Date of Award

5-25-2018

Document Type

Thesis

Degree Name

Bachelor of Science (B.S.) in Applied Health and Fitness and University Honors

Department

Applied Health and Fitness

First Advisor

Claire Wheeler

Subjects

Mental depression -- Alternative treatment, Gastrointestinal system -- Microbiology, Probiotics, Prebiotics, Diet therapy -- Mediterranean Region

DOI

10.15760/honors.589

Abstract

In the last 10 years, research on the human microbiome has grown exponentially due to the increasing understanding of its effects on human health. The gut-brain axis has become one area of focus, linking gut health and mental disorders. This review of the literature will examine the connection between depression and gut health, primarily mediated by the gut microflora. Due to the complex nature of studying the gut-brain axis and the heterogeneity of depression, recent studies have faced some difficulty in finding significant results based on isolated nutrients, foods, supplements, or probiotics. This proposal seeks to build on prior research to produce an inclusive whole food-based nutrition intervention that potentially will have a more significant impact on depressive disorders. This research will be combining well studied probiotics with a beneficial dietary pattern in the hopes of creating a protocol that yields a more pronounced reduction on depressive symptoms, which could be used in a clinical trial or as an adjuvant treatment.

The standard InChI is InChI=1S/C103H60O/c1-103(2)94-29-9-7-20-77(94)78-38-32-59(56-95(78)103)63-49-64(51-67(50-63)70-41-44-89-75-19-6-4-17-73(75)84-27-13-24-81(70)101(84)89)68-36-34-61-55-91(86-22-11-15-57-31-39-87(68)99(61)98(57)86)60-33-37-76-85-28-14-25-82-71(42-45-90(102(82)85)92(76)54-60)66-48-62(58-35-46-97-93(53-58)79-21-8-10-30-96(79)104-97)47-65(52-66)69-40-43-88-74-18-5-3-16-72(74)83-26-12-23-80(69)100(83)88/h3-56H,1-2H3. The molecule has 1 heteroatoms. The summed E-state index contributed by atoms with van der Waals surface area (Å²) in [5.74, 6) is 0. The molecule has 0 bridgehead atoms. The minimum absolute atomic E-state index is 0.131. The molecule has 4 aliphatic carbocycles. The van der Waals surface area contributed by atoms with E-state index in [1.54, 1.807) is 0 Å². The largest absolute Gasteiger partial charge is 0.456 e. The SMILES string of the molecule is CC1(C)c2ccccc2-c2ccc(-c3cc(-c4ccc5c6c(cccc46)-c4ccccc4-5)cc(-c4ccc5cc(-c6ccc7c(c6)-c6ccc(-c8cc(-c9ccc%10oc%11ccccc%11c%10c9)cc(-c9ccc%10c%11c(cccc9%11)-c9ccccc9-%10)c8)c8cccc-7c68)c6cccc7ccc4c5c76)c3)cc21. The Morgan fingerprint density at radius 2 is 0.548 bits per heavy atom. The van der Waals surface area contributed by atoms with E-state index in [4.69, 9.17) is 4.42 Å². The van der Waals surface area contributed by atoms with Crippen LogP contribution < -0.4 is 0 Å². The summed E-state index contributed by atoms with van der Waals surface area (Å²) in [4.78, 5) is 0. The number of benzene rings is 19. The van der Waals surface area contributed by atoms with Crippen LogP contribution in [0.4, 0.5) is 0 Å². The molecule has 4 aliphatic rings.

Persistent Identifier

http://archives.pdx.edu/ds/psu/25386

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